Abrahams writes with passion and insight: he takes on the issue of race and racism with deft words and an incisive pen. He weaves these views together with his real life experiences in South Africa, Britain and in France. In the course of the book, he touches on the dilemma – if one can call it that – of being Coloured. While he accepts the notion of colouredness, along the way remarking wryly about the in-between state, he also disputes the notion of a 'pure' race. He tells engagingly of the ups-and-downs of choosing a writing life, and of the challenges of making love relationships work.
He canvasses a range of topics. The emergence of the Non-aligned Movement is traced, helped along by wonderful vignettes about Nkrumah, Nyerere, Mboya, etc. (or younger versions of themselves). The cold war and its influence are dissected (and Abrahams notes, with flickers of anger, that Africa's interest frequently died on that battleground). Abrahams explains the intellectual sparring between black voices such as Du Bois, Marcus Garvey and Baldwin, showing from his own unique perspective the intersections and divergences among these great thinkers.
Abrahams has done a fair bit of shoulder rubbing with important people in his time – he has enjoyed a drink with various emerging African leaders and with writers that range from Richard Wright to Baldwin to Langston Hughes to Jean-Paul Sartre. He marvels at how (some) leaders change (and adversely so) once they assume power. Leaders who were previously accessible and able to interact, he notes, easily become unreachable and insulated from anyone accept those keen to bow and sing praises. When Abrahams visits an erstwhile friend and a struggle leader that has assumed a national presidency, he is dismayed by the airs and graces and by the reluctance to openly discuss challenges, let alone listen to feedback.
His life constitutes a remarkable adventure, his views on race, democracy and imperialism is illuminating and his writing is replete with intelligence, feeling and style.
Another great read is a collection by James Matthews and associates Richard Rive, Alex La Guma and Alf Wannenburgh. This time the angle is fiction, contained in a publication entitled Quartet: New Voices from South Africa
Matthews himself is continuing his eventful life. Rising from poverty and a poor education, he carved his name in the annals of both journalism and literature. His contributions via the pen were complemented by activist work such as the establishment of a gallery and a publishing house (called BLAC), the latter reaching a zenith in the seventies. He has launched a new publishing house, Realities, which is the platform for the republication of this anthology which features the work of the four.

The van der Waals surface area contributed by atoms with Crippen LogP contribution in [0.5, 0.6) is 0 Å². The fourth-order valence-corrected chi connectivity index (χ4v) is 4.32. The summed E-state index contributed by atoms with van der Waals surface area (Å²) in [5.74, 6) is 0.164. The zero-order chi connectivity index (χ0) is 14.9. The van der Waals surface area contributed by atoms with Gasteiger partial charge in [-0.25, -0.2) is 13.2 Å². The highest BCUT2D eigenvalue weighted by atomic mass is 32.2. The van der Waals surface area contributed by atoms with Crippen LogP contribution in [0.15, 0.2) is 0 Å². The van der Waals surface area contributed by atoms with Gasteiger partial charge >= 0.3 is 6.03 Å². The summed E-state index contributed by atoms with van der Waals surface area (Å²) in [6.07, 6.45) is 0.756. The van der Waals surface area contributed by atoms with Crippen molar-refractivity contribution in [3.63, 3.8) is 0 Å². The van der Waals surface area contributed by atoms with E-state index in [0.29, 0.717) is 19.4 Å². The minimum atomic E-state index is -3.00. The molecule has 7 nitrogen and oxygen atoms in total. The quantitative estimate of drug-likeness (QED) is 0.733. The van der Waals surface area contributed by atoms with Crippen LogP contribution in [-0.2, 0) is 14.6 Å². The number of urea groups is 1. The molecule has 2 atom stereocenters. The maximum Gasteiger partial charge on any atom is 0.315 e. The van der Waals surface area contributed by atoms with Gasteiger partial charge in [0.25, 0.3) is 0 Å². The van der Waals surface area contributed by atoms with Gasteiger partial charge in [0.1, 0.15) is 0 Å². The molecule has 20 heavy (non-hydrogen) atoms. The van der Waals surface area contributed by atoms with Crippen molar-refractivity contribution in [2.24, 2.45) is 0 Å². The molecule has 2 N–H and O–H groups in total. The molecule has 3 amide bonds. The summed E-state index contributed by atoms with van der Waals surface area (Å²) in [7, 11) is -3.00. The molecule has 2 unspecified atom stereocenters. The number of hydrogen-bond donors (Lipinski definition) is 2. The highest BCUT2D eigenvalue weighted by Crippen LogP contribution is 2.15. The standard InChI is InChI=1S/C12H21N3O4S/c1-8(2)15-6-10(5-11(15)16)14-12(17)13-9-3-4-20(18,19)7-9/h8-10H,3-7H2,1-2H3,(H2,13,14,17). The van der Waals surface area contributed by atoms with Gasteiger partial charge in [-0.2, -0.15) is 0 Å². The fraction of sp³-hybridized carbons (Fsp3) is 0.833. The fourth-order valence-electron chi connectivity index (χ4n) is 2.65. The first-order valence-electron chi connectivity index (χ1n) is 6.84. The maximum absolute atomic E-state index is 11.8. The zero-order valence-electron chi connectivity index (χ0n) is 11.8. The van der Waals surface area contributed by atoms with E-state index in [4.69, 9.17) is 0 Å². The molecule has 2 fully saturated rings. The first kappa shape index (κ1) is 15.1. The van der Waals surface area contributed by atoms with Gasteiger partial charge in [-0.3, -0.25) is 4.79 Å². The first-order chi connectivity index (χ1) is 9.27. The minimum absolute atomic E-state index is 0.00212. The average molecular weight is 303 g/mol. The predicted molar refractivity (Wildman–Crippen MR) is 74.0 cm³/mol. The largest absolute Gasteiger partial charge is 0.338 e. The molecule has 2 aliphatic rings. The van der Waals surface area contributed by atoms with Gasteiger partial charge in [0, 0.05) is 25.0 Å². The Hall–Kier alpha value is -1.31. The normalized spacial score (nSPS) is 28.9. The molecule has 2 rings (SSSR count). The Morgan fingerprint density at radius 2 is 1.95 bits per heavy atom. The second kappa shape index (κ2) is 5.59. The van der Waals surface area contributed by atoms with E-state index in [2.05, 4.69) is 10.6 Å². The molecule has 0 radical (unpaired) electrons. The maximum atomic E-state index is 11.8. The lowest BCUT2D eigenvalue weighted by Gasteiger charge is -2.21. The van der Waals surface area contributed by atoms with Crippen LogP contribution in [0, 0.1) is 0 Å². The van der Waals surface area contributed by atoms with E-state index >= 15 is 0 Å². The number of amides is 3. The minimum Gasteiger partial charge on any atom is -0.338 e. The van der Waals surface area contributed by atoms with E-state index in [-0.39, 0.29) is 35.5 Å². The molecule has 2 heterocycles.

This text, originally published abroad in the sixties, was banned and not released here. The stories in Quartet depict with flair, wit and often understatement the lives of ordinary black people as they struggle with, get knocked around by and sometimes rise above the day to day grind in racist South Africa. Quartet: New Voices from South Africa: Alex LA Guma, James Matthews, Richard Rive, Alf Wannenburgh (African Writers Series 14)
Shebeens feature, as do witty conversations, transport woes, money problems, male/female encounters and bristling interaction between black and white people. The stories weave a tale less of heroism than of everyday tenacity; at times the characters discover a sense of co-operation amid the desperation, sometimes they make personal shifts, at other times it all ends on a much more open-ended note. Another day will dawn, another story will unfold, all part of the fabric called life. The four writers complement each other powerfully. Matthews weighs in strongly with powerful pieces such as Azikwelwa, The Portable Radio and The Park. These pieces are matched by the immense writing acumen reflected in, inter alia, Wannenburgh's Echoes, La Guma's Glass of Wine and Rive's Rain.
This book is a classic. The writing is evocative, inventive and powerful. Although an aspect of the apartheid system informs many of the plots (that is how the book was curated), the writing is not just a reflection of the thing it describes. It becomes a thing (of beauty and truth) in its own right. As all good writing does, the writing operates on more than one level, conveying something deeper about the human condition, about ourselves. This is why Quartet is being republished: it is writing not just for that time (the good-old bad-old sixties), but for now.